51st Street Tenants Corporation Board Meeting
Wednesday April 15, 2020
Co-op Board Meeting Minutes

Board: Jesse James, Will Robbins, Bill Riley (by phone), George Clooney, Will Smith
Approval of Minutes of 4/16/20
Elevator Update:
CAT 1 & CAT 5 inspections due this year
Brake inspection was in fact done in 2019 but paperwork was not displayed, TEI to correct
Motion approved for George to create RFP for CAT 1, CAT 5 and DLM
i.cost of above approx. $25k
ii. RFP will also include new maintenance contract

Apartment updates:
5B still refusing to pay Systems Plumbing for work done on radiators
Bathroom drain issue between 2C & 2D resolved independently between owners
7C renovation completed
1B decision not to go ahead with split A/C system
4A for sale
9AB new moisture showing in NE corner of apartment; John Cook to reinspect
9D bedroom ceiling issue still not resolved

Belfast Change orders
Not approved; board requesting $900 credit for water test and $1500 credit for work done in 9D

53rd Street Tenants Corporation Board Meeting
Wednesday May 20, 2020
Co-op Board Meeting Minutes

Board: James Riley, Will Smith, Arnold Armstrong (& Baby George), Kobe Bryant, George Clooney, Bob Hope (by phone)

Motion to appoint Donald Trump to the board for the rest of the term year (unanimously approved)
Motion to approve Minutes of 4/20/20 (unanimous)

Review of Financials:

Late fee for Apt 3D; Motion to impose the fee and then waive it at shareholders request  (approved 5-1)
Late fee to be imposed for 9AB as of May 31 in response to shareholder’s refusal to pay monthly maintenance
Motion to approve outstanding payables in the amount of $18k approved (unanimous)

Elevator Update:
Riley RFP finalized
Agreement to go ahead with CAT1, performed by Elevator Systems Inc.

Apartment updates:
5B Carmen to inform shareholder that steam-pipe issue must be fixed
Motion to authorize managing agent to take legal action if necessary to force shareholder to allow repairs (approved 4-2)
1B sublet agreement – shareholder to find appropriate form for subtenant
9D ceiling / PHB terrace leak still not resolved

Local Law 11 filing approved 3/21/20
Annual meeting prep
Tree guards/outside plantings:
Steve to check on possibility of NYC providing guards; Sara to follow up
George to look into possibility of corporate sponsorships

31st Street Tenants Corporation Board Meeting
Wednesday May 31, 2020
Coop Board Meeting Minutes

Board: George Clooney, Will Smith, Denzel Washington, Arnold Armstrong (by phone), Neil Armstrong

Meeting began with interview of 4A prospective buyers Daniel and Sara Stevens; buyers were unanimously approved by all present.
Motion to approve Minutes of 4/31/20 (unanimous)

Elevator Update:
All proposals are in
Sam and Mike to talk to Elevator Systems Inc. after reviewing all quotes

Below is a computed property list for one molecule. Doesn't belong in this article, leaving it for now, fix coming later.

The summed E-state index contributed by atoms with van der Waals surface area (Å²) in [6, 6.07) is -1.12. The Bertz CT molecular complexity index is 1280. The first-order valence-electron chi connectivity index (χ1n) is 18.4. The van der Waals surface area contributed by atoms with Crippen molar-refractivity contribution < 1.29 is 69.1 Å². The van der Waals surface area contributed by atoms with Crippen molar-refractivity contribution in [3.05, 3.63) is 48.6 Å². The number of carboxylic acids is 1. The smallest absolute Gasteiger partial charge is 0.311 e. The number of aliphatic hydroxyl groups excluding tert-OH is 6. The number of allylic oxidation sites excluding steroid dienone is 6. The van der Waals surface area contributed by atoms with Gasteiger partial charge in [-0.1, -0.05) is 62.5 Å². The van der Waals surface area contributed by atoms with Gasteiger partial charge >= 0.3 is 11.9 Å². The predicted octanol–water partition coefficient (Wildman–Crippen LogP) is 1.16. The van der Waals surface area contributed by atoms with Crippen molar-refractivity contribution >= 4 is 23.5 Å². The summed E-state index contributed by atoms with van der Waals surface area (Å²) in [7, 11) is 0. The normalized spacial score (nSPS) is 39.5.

Apartment Updates:

New repair proposal received but shareholder is requesting to see full insurance binder of contractor before allowing work to be done
Plumbing Systems Inc. objecting to taking responsibility for damage from work they did
George and Sara to discuss with John Moss to pursue

9D ceiling/PHB terrace leak still not resolved
John Moss to re-examine ceiling on June 20
If no action then another engineer will be brought in; managing agent to suggest an alternative

Still refusing to pay Plumbing Systems Inc. bill
Daniel to try one more time to gain access to apartment

Late payment notices/penalties to be sent to all shareholders in arrears
Annual meeting prep

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Disclosure: Hauseit® and its affiliates do not provide tax, legal, financial or accounting advice. This material has been prepared for informational purposes only, and is not intended to provide, and should not be relied on for, tax, legal, financial or accounting advice. No representation, guarantee or warranty of any kind is made regarding the completeness or accuracy of information provided.

2 thoughts on “Condo and Coop Board Meeting Minutes in NYC Explained”

  1. Diligent Lawyer

    You’d think that managing agents would embrace technology given the Coronavirus pandemic, but no, they still won’t email you the board meeting minutes because they’re “proprietary” to the co-op.

    And some managing agents are so strict that when you make an appointment to see the board meeting minutes in person at their office, they won’t even allow you to have your laptop out. It’s like you’re taking the SAT exam or something.

    Regardless, it’s critically important for attorneys to review the minutes during contract due diligence for their buyer clients. I usually try to review it the same day that the deal sheet is sent out if possible. Of course, some managing agents will play hard to get and never show up at the appointment time, so you have to be persistent.

    Also, I always send a summary of the minutes to my client. Remember, you’re looking for things that might be an issue in the building. For example, have their been any complaints filed by neighbors of the unit? Any complaints about smells, cockroaches or bedbugs?

  2. Stella Daniels

    What about co-ops, usually higher end, that are very discreet in their minutes about potential issues, or simply extremely succinct? How do you get more clarity?

    Well, attorneys will usually send a often 50 question or more questionnaire to the managing agent that will ask direct questions such as “is there any pending litigation?”

    In conjunction, some attorneys will have a CPA review the last two year’s of the buildings audited financial statements. This way, they can tie together events discussed in the minutes with actual financials.

    The CPA does a financial review of the building, sends back a summary and looks into things such as how much money the building makes from flip taxes, status of the reserve funds, any deficiencies in payments etc.